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Mobile Payment Apps: Easy Attack Avenues

Insufficient security controls are surfacing across consumer mobile payment apps, including five of the most popular solutions for both Android and iOS devices.

According to Bluebox Security’s 2015 Payment App Security Study, mobile payment solutions are now a prime source of risk. As mobile payment apps grow in popularity this holiday season, pervasive security flaws have created easy avenues for attackers to compromise these mobile applications, putting consumers’ hard earned dollars and enterprises’ bottom line in peril.

Bluebox examined mobile payment apps with expectations that security would be robust for mobile apps directly handling financial transactions. However, in every app reviewed, security was “remarkably basic,” the firm said.

“It’s not surprising—98% of developers polled by Bluebox have reported most mobile apps are moderately to highly vulnerable,” the report found. “Yet consumers are naively placing their trust and their dollars in these apps, as 69% of those polled by Bluebox were confident that the apps they use are safe from attack.”

Bluebox reviewed the top two peer-to-peer (P2P) payment apps that will be used to send monetary gifts to family and friends this holiday season and the top three one-click merchant apps from leading retailers. Every app examined was vulnerable to tampering that would allow rerouting of funds from a consumer’s account to a hacker’s account, without the consumer’s knowledge.

Anti-tampering controls are needed to secure the app and prevent the manipulation of payments, ensuring that consumer dollars end up in the hands for which they were intended.

Also, on average, 75% of the code in the apps was from third-party code libraries, which are used by enterprises to speed up mobile app development. When not properly secured and vetted, these code libraries could easily contain the next widespread exploit like Heartbleed or Stagefright—exposing payment apps to possible breaches.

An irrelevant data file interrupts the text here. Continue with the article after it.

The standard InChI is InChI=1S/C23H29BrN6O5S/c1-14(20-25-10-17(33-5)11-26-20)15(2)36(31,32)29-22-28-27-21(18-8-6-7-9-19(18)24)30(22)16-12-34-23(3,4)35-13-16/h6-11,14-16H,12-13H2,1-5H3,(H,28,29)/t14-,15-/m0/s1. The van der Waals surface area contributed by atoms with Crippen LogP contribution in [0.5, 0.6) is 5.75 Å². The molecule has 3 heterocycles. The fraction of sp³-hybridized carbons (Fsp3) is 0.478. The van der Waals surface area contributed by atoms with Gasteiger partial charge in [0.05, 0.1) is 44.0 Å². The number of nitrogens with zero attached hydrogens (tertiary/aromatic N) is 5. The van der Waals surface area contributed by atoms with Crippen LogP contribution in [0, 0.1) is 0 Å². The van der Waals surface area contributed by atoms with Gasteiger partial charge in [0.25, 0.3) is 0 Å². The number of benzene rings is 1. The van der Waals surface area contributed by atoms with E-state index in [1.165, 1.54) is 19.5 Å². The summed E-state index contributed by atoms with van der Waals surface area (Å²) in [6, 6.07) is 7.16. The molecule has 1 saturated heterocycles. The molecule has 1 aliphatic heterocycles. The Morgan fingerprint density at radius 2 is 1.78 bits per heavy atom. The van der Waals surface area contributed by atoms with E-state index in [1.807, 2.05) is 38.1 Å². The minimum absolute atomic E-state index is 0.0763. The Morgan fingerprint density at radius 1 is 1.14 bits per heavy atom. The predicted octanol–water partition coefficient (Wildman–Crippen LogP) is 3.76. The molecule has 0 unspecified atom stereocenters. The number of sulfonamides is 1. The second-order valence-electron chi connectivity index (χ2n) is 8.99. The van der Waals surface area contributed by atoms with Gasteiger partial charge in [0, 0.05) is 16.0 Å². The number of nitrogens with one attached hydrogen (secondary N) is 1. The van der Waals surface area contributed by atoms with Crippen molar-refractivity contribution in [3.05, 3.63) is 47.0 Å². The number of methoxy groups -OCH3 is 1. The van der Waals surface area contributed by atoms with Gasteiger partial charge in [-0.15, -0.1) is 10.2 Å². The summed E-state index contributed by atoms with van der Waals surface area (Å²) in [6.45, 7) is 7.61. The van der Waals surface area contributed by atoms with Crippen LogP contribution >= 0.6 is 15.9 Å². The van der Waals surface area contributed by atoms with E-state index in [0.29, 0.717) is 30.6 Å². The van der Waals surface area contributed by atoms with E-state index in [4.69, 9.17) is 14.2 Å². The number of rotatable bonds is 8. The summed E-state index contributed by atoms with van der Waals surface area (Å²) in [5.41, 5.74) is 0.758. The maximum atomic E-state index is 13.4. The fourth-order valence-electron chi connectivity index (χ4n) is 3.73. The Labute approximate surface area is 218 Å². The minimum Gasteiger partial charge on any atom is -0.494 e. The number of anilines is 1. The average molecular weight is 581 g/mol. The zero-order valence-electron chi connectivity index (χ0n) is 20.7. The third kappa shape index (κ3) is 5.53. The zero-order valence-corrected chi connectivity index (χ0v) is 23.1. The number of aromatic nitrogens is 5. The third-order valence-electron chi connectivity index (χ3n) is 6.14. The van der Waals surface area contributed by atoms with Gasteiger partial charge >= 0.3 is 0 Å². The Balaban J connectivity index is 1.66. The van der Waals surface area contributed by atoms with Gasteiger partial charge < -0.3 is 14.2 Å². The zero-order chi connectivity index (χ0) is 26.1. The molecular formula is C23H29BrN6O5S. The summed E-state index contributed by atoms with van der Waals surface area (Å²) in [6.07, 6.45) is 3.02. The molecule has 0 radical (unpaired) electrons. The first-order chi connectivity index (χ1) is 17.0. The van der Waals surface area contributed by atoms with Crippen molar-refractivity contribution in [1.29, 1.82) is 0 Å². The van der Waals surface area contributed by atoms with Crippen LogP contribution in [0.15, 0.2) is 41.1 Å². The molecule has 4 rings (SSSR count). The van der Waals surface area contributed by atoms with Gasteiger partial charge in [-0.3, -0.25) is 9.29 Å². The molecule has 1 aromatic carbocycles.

None of the five apps encrypted data written to disk, meaning authentication info, transaction history and other personal information is fully visible to attackers once they’ve gained access to a device or app. Enterprises providing consumer-facing applications need to secure this information or risk damaging brand reputation when consumers find out their information is free for the taking.

Additionally, all of the apps investigated can be hacked in any one of three increasingly popular attack vectors:

Attack on unmodified app – The first method of attack does not require altering the app’s code. An app could be installed from a legitimate public app store but if the device is compromised, an attack can still be carried out against the app.

Attack by manipulating code – A second method is directly replacing the legitimate app with a modified app, like what was done with Masque attack. 

Attack by intercepting traffic – The third method is intercepting the app’s interactions with cloud services over Wi-Fi or cellular networks. 

 “Our starting hypothesis was that mobile apps handling financial information would have more rigorous security compared to other mobile apps, but our research uncovered the opposite,” said Andrew Blaich, lead security analyst at Bluebox Security. “As enterprises rush to get apps to market, we are discovering the same security errors from industry to industry. Enterprises need to ensure their apps can defend themselves and make security a seamless step in the development process.”

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